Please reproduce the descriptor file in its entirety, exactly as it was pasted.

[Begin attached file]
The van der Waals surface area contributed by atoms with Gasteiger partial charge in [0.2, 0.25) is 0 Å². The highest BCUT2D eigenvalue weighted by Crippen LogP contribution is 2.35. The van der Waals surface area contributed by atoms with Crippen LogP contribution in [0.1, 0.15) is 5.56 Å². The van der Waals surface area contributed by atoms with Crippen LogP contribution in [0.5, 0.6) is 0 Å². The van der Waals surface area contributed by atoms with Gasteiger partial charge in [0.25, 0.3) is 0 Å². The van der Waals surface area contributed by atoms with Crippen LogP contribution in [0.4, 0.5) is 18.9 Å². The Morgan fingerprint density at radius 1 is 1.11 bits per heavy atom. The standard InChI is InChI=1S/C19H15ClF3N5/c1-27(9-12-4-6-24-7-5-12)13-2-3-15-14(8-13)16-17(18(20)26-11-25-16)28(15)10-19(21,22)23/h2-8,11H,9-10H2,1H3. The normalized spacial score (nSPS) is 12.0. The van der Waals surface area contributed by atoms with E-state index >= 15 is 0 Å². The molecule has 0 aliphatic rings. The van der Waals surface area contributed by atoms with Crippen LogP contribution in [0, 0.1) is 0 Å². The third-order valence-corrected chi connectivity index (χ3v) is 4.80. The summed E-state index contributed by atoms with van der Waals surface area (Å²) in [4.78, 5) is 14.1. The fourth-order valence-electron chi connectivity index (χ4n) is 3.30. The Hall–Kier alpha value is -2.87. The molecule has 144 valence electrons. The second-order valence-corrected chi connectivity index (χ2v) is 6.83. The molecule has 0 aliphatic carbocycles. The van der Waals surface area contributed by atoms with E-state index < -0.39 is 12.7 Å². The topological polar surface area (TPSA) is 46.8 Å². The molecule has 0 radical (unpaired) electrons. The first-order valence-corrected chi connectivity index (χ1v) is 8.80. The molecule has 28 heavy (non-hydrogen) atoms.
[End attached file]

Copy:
The van der Waals surface area contributed by atoms with Gasteiger partial charge in [0.2, 0.25) is 0 Å². The highest BCUT2D eigenvalue weighted by Crippen LogP contribution is 2.35. The van der Waals surface area contributed by atoms with Crippen LogP contribution in [0.1, 0.15) is 5.56 Å². The van der Waals surface area contributed by atoms with Crippen LogP contribution in [0.5, 0.6) is 0 Å². The van der Waals surface area contributed by atoms with Gasteiger partial charge in [0.25, 0.3) is 0 Å². The van der Waals surface area contributed by atoms with Crippen LogP contribution in [0.4, 0.5) is 18.9 Å². The Morgan fingerprint density at radius 1 is 1.11 bits per heavy atom. The standard InChI is InChI=1S/C19H15ClF3N5/c1-27(9-12-4-6-24-7-5-12)13-2-3-15-14(8-13)16-17(18(20)26-11-25-16)28(15)10-19(21,22)23/h2-8,11H,9-10H2,1H3. The normalized spacial score (nSPS) is 12.0. The van der Waals surface area contributed by atoms with E-state index >= 15 is 0 Å². The molecule has 0 aliphatic rings. The van der Waals surface area contributed by atoms with Crippen LogP contribution in [0, 0.1) is 0 Å². The third-order valence-corrected chi connectivity index (χ3v) is 4.80. The summed E-state index contributed by atoms with van der Waals surface area (Å²) in [4.78, 5) is 14.1. The fourth-order valence-electron chi connectivity index (χ4n) is 3.30. The Hall–Kier alpha value is -2.87. The molecule has 144 valence electrons. The second-order valence-corrected chi connectivity index (χ2v) is 6.83. The molecule has 0 aliphatic carbocycles. The van der Waals surface area contributed by atoms with E-state index < -0.39 is 12.7 Å². The topological polar surface area (TPSA) is 46.8 Å². The molecule has 0 radical (unpaired) electrons. The first-order valence-corrected chi connectivity index (χ1v) is 8.80. The molecule has 28 heavy (non-hydrogen) atoms.